Here's what it looks like with the cover taken off so you can see the actual interface.

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Finally got the electrical box inside the cabin all wired up and screwed into place! I definitely, definitely hope it all works correctly when I get the ground connected and plug everything in, because you can't imagine how little I cared for every little part in that process. But here it is!

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Yup, finishing the last four pieces of trim on the interior of the cabin is still very much on my list. My long, long list.

Also finally got the final three bolts to secure it to the frame to tighten up, thanks to the torque washers that were suggested here! It's a relief to have that finished. And, because that's done, I was able to finish the tie-downs for my water containers, and get the sink properly installed! I now have a working sink with a working faucet and drain and soap dispenser!

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Took the opportunity after I took this picture to start piling in most all of my kitchen stuff, so that if nothing else, I can *feel* like I'm getting close to leaving, even though my list of tasks to complete before the trailer is really done seems to never be getting any shorter.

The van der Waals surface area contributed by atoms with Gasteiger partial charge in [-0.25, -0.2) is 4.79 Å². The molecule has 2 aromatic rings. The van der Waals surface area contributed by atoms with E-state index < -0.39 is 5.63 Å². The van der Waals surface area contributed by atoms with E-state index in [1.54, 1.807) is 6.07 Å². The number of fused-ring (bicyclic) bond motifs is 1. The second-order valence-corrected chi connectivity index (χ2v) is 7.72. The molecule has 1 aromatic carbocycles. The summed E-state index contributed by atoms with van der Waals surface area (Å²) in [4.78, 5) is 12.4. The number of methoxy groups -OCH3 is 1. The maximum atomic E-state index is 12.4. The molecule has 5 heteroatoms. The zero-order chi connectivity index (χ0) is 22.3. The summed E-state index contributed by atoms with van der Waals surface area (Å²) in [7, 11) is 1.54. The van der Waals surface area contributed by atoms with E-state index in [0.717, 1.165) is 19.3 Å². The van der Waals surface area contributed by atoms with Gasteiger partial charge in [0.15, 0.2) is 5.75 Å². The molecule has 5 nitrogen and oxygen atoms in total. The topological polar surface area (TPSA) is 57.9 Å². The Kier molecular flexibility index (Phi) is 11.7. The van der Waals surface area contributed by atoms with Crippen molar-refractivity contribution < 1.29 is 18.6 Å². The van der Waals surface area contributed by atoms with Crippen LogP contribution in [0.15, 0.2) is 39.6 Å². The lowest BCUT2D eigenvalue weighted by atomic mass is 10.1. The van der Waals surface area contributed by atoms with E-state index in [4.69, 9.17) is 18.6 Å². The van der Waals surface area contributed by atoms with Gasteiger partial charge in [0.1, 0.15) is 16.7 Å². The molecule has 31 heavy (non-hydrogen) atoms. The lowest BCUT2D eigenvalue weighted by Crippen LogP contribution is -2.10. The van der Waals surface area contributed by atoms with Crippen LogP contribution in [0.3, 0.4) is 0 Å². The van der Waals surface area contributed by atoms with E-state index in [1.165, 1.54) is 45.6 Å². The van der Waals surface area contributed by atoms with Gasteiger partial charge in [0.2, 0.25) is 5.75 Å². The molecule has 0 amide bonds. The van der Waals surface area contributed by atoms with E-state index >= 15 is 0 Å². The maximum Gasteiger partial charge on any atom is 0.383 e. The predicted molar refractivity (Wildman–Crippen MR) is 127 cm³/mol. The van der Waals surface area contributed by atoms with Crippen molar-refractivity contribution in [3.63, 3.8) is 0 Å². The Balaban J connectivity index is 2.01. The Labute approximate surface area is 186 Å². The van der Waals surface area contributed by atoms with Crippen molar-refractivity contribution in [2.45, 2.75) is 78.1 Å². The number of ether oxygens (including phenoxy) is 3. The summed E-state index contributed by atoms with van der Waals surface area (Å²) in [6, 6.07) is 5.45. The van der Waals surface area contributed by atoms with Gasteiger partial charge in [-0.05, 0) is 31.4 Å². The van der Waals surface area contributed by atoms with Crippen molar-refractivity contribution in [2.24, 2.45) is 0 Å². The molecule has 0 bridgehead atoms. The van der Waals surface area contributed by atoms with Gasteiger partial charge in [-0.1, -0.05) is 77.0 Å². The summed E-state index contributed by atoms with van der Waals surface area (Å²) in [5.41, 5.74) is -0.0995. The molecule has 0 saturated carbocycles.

Got the exterior of my doors canvassed, which both feels like a step forward and a step back. Unfortunately, even though I had thought I over ordered by a bit, I'd ended up short on my good exterior fabric and could not use it to cover the doors. So I used some drop cloth fabric instead, which worked, but is definitely different from the stuff that is covering the rest of the trailer. The area where the metal frame meets the foam in the doors is, as well, pretty pronounced, even though I did try to smooth t out, I think I don't have either the tools or the patience to really get it that smooth at this point.